In an effort to maintain nuclear generation, some States resorted to zero emission credits (ZECS), providing subsidies on the basis that such were necessary for “reliability” and energy mix.[i] Lacking an overall energy plan (either nationally or locally), the issue has become whether the wholesale electric generation market is competitive (as envisioned by the Energy Policy Act (“EPA”) and Federal Energy Regulatory Commission (“FERC”))[ii] or remains subject to parochial regulation. The Electric Power Supply Association requested the United States Supreme Court to review these subsidy programs from Illinois and New York, contending such programs were, in essence, pre-empted by the FERC‘s role under the EPA in regulating wholesale electricity power markets.[iii]
The question posited for the Supreme Court’s consideration is whether the Second and Seventh Circuits decisions, permitting ZECS, directly impact wholesale markets that were outside each state’s regulatory authority.[iv] That is, was the wholesale generation and transmission markets intended to be competitive or subject to such parochialism? If the subsidies are upheld, does that mean that states have the authority to incentivize whatever industry might be locally important (e.g., coal facilities in coal producing states).
“Unless this court intervenes, these subsidy schemes will impose huge costs and threaten serious distortion of the FERC-authorized mechanisms for setting wholesale rates at economically efficient levels and sending appropriate price signals to wholesale market participants,” the Supreme Court petition in the Illinois case said. “Although FERC’s market-based price signal could have caused the favored inefficient plants to retire and efficient plants to enter the market in their place, the Illinois-dictated price signal will, by design keep inefficient plants in the market and almost necessarily force efficient plants either to leave or not to enter.”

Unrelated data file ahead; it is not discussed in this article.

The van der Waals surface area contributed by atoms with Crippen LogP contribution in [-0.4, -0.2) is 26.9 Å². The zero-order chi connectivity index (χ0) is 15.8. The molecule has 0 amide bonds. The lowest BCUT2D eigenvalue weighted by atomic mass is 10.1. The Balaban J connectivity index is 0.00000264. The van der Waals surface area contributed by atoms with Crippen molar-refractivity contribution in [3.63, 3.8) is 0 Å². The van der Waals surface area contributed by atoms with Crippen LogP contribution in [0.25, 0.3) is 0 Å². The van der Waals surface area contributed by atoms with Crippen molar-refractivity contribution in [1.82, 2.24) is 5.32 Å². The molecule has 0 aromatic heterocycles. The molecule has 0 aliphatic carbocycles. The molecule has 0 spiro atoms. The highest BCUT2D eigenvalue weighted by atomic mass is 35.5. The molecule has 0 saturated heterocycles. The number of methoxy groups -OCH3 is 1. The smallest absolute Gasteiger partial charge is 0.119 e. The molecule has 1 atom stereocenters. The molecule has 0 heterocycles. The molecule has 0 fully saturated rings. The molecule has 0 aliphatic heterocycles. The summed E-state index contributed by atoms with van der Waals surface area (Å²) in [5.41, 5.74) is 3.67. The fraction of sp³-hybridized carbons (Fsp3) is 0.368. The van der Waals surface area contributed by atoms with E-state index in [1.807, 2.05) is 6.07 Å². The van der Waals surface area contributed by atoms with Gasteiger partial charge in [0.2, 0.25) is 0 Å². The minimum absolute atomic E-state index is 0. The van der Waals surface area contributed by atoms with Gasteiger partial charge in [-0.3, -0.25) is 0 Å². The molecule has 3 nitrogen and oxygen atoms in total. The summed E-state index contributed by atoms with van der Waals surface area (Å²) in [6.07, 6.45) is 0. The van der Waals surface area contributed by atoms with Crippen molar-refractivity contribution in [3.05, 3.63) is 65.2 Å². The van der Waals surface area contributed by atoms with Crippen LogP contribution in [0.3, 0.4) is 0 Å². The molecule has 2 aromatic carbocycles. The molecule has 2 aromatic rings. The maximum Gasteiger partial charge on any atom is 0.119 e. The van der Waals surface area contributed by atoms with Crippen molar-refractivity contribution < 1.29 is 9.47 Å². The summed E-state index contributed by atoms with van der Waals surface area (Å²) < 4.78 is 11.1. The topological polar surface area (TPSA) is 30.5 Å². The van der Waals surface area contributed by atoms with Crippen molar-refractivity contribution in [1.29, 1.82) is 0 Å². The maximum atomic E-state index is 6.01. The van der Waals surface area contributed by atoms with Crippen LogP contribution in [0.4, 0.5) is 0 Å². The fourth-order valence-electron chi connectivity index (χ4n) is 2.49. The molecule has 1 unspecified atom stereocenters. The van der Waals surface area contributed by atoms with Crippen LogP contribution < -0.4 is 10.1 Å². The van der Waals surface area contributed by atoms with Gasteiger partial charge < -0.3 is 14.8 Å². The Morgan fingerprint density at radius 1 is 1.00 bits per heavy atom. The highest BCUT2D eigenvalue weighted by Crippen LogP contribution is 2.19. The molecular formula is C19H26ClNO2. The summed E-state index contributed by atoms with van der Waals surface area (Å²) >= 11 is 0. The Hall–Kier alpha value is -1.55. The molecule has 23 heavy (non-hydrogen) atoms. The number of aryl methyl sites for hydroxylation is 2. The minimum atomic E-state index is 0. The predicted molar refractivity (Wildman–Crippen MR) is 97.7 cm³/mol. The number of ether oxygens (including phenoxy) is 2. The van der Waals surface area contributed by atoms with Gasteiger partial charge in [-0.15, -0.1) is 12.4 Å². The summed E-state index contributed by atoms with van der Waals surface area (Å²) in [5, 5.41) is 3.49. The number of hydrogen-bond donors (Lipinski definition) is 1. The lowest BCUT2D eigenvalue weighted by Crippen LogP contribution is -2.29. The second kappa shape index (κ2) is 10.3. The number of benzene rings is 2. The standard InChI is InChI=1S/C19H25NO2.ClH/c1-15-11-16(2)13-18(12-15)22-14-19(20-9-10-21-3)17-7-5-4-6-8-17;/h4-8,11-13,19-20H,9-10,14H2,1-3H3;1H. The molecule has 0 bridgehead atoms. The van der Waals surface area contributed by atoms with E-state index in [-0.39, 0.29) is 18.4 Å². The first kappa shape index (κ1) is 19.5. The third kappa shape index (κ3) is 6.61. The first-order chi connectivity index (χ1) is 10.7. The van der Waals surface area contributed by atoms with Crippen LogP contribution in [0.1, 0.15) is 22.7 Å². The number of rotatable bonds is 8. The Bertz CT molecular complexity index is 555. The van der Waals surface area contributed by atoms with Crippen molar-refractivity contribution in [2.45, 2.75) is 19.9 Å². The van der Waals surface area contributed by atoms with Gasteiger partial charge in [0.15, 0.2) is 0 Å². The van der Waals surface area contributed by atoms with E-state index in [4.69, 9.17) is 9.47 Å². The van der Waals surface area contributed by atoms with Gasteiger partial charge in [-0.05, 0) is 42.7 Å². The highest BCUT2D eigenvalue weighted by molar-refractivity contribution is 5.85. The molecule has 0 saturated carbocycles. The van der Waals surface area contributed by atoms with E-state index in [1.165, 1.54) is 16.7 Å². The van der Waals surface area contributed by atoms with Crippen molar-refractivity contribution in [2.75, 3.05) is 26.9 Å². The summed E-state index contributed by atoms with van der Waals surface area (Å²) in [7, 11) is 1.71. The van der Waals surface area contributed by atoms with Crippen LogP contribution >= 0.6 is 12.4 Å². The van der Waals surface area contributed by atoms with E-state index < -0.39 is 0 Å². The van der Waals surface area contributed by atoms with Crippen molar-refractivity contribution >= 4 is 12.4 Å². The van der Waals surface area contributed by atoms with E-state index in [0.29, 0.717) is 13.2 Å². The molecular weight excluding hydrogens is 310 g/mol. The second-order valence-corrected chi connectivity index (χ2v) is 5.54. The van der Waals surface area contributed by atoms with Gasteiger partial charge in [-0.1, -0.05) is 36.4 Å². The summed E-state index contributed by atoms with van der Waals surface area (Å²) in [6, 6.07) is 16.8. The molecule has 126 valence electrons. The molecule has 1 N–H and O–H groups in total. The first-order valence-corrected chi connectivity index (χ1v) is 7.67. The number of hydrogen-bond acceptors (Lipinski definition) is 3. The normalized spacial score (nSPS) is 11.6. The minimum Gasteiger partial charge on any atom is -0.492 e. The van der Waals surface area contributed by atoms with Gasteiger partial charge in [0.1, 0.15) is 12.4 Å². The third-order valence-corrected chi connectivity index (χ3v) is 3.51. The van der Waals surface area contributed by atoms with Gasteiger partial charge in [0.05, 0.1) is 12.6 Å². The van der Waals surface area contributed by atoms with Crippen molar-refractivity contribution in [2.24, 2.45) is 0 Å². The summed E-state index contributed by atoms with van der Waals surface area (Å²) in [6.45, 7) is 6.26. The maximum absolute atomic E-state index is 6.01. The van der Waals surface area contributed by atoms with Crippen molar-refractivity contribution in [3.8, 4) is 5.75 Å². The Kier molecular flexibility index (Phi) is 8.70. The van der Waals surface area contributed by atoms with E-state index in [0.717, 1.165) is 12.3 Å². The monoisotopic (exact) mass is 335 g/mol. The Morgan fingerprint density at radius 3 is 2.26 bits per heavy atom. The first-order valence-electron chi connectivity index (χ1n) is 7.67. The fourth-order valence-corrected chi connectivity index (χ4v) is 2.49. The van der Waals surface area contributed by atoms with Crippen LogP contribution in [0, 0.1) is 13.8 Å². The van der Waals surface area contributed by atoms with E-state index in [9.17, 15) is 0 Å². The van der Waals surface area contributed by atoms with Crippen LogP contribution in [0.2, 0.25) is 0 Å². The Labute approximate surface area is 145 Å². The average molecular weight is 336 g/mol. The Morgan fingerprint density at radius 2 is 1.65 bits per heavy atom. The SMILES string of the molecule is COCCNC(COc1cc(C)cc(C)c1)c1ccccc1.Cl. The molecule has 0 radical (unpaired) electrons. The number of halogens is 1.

According to the Seventh Circuit, “The zero-emissions credit system can influence that auction proceed only indirectly, by keeping active a generation facility that otherwise might close by raising the costs that carbon-releasing producers incur to do business.” According to the Supreme Court petition, “The structure of the ZEC program confirms that Illinois is doing exactly what Hughes forbids: attempting to ‘second-guess the reasonableness of interstate wholesale rates,'” the petition said.[v] “Illinois will select eligible plants based on ‘public interest criteria’ that effectively require selection of plants that cannot operate profitably based on anticipated revenues from wholesale auctions.”
The first question, of course, is whether the United States Supreme Court even grants the petition, which, at this point, is an improbable result. If not, the wholesale energy markets, both at the federal and state levels, will likely continue to be buffeted with parochial considerations that, arguably, disrupt a competitive market from efficiently running. In the words of William Shakespeare, “To be or not to be, that is the question!”[vi]